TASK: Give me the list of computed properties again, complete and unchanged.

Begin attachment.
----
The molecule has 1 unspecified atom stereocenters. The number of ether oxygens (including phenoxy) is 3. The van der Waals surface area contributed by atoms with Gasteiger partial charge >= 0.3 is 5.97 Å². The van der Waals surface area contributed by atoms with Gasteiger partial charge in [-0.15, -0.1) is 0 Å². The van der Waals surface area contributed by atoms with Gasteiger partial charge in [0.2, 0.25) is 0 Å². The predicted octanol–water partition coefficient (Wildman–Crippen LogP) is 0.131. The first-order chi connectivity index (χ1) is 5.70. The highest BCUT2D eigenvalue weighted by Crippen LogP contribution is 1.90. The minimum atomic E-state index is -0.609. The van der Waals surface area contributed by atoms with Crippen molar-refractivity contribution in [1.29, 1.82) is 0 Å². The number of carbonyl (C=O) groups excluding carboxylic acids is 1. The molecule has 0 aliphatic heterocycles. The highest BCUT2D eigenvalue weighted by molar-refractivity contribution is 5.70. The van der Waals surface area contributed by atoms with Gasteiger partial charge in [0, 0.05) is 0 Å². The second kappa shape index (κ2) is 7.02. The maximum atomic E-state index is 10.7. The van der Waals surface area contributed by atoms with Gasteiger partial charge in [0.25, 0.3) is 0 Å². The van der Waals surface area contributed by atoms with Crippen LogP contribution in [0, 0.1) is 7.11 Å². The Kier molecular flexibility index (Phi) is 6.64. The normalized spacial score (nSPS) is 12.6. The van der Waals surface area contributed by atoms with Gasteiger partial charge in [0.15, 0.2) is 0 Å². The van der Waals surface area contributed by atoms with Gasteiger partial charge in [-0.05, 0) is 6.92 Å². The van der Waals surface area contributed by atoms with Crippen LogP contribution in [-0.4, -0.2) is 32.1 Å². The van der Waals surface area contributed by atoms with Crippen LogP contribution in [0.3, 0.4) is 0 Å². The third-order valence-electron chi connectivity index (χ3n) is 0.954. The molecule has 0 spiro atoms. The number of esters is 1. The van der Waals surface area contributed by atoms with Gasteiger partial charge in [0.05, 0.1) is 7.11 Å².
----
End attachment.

The molecule has 1 unspecified atom stereocenters. The number of ether oxygens (including phenoxy) is 3. The van der Waals surface area contributed by atoms with Gasteiger partial charge >= 0.3 is 5.97 Å². The van der Waals surface area contributed by atoms with Gasteiger partial charge in [-0.15, -0.1) is 0 Å². The van der Waals surface area contributed by atoms with Gasteiger partial charge in [0.2, 0.25) is 0 Å². The predicted octanol–water partition coefficient (Wildman–Crippen LogP) is 0.131. The first-order chi connectivity index (χ1) is 5.70. The highest BCUT2D eigenvalue weighted by Crippen LogP contribution is 1.90. The minimum atomic E-state index is -0.609. The van der Waals surface area contributed by atoms with Crippen molar-refractivity contribution in [1.29, 1.82) is 0 Å². The number of carbonyl (C=O) groups excluding carboxylic acids is 1. The molecule has 0 aliphatic heterocycles. The highest BCUT2D eigenvalue weighted by molar-refractivity contribution is 5.70. The van der Waals surface area contributed by atoms with Gasteiger partial charge in [0, 0.05) is 0 Å². The second kappa shape index (κ2) is 7.02. The maximum atomic E-state index is 10.7. The van der Waals surface area contributed by atoms with Gasteiger partial charge in [0.25, 0.3) is 0 Å². The van der Waals surface area contributed by atoms with Crippen LogP contribution in [0, 0.1) is 7.11 Å². The Kier molecular flexibility index (Phi) is 6.64. The normalized spacial score (nSPS) is 12.6. The van der Waals surface area contributed by atoms with Gasteiger partial charge in [0.15, 0.2) is 0 Å². The van der Waals surface area contributed by atoms with Gasteiger partial charge in [-0.05, 0) is 6.92 Å². The van der Waals surface area contributed by atoms with Crippen LogP contribution in [-0.4, -0.2) is 32.1 Å². The van der Waals surface area contributed by atoms with Crippen LogP contribution in [0.3, 0.4) is 0 Å². The third-order valence-electron chi connectivity index (χ3n) is 0.954. The molecule has 0 spiro atoms. The number of esters is 1. The van der Waals surface area contributed by atoms with Gasteiger partial charge in [0.05, 0.1) is 7.11 Å².